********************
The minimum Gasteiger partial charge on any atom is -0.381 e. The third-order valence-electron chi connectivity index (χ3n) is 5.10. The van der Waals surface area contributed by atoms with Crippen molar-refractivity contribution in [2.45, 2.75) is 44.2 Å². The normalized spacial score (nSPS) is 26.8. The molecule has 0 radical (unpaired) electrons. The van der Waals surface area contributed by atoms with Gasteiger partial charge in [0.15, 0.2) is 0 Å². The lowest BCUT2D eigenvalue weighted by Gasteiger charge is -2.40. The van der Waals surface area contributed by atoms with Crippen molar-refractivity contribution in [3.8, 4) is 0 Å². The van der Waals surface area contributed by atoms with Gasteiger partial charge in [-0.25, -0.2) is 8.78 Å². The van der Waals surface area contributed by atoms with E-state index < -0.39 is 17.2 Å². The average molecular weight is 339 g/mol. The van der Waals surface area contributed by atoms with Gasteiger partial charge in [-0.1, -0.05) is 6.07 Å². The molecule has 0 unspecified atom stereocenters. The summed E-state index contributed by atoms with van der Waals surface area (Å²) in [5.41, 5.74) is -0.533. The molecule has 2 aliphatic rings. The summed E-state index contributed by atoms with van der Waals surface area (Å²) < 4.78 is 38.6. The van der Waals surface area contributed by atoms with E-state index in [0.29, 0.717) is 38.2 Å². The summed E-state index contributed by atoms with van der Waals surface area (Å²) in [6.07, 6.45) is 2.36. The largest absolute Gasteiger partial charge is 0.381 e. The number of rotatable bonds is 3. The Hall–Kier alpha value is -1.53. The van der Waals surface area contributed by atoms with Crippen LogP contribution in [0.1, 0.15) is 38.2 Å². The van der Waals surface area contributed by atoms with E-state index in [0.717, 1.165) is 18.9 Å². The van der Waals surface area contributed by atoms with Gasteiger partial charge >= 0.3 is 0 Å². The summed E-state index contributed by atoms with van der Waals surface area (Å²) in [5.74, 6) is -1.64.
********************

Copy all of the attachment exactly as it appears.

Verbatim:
The minimum Gasteiger partial charge on any atom is -0.381 e. The third-order valence-electron chi connectivity index (χ3n) is 5.10. The van der Waals surface area contributed by atoms with Crippen molar-refractivity contribution in [2.45, 2.75) is 44.2 Å². The normalized spacial score (nSPS) is 26.8. The molecule has 0 radical (unpaired) electrons. The van der Waals surface area contributed by atoms with Gasteiger partial charge in [0.15, 0.2) is 0 Å². The lowest BCUT2D eigenvalue weighted by Gasteiger charge is -2.40. The van der Waals surface area contributed by atoms with Crippen molar-refractivity contribution in [3.8, 4) is 0 Å². The van der Waals surface area contributed by atoms with Gasteiger partial charge in [-0.25, -0.2) is 8.78 Å². The van der Waals surface area contributed by atoms with E-state index < -0.39 is 17.2 Å². The average molecular weight is 339 g/mol. The van der Waals surface area contributed by atoms with Gasteiger partial charge in [-0.1, -0.05) is 6.07 Å². The molecule has 0 unspecified atom stereocenters. The summed E-state index contributed by atoms with van der Waals surface area (Å²) in [5.41, 5.74) is -0.533. The molecule has 2 aliphatic rings. The summed E-state index contributed by atoms with van der Waals surface area (Å²) < 4.78 is 38.6. The van der Waals surface area contributed by atoms with E-state index in [0.29, 0.717) is 38.2 Å². The summed E-state index contributed by atoms with van der Waals surface area (Å²) in [6.07, 6.45) is 2.36. The largest absolute Gasteiger partial charge is 0.381 e. The number of rotatable bonds is 3. The Hall–Kier alpha value is -1.53. The van der Waals surface area contributed by atoms with Crippen LogP contribution in [0.1, 0.15) is 38.2 Å². The van der Waals surface area contributed by atoms with E-state index in [0.717, 1.165) is 18.9 Å². The van der Waals surface area contributed by atoms with Gasteiger partial charge >= 0.3 is 0 Å². The summed E-state index contributed by atoms with van der Waals surface area (Å²) in [5.74, 6) is -1.64.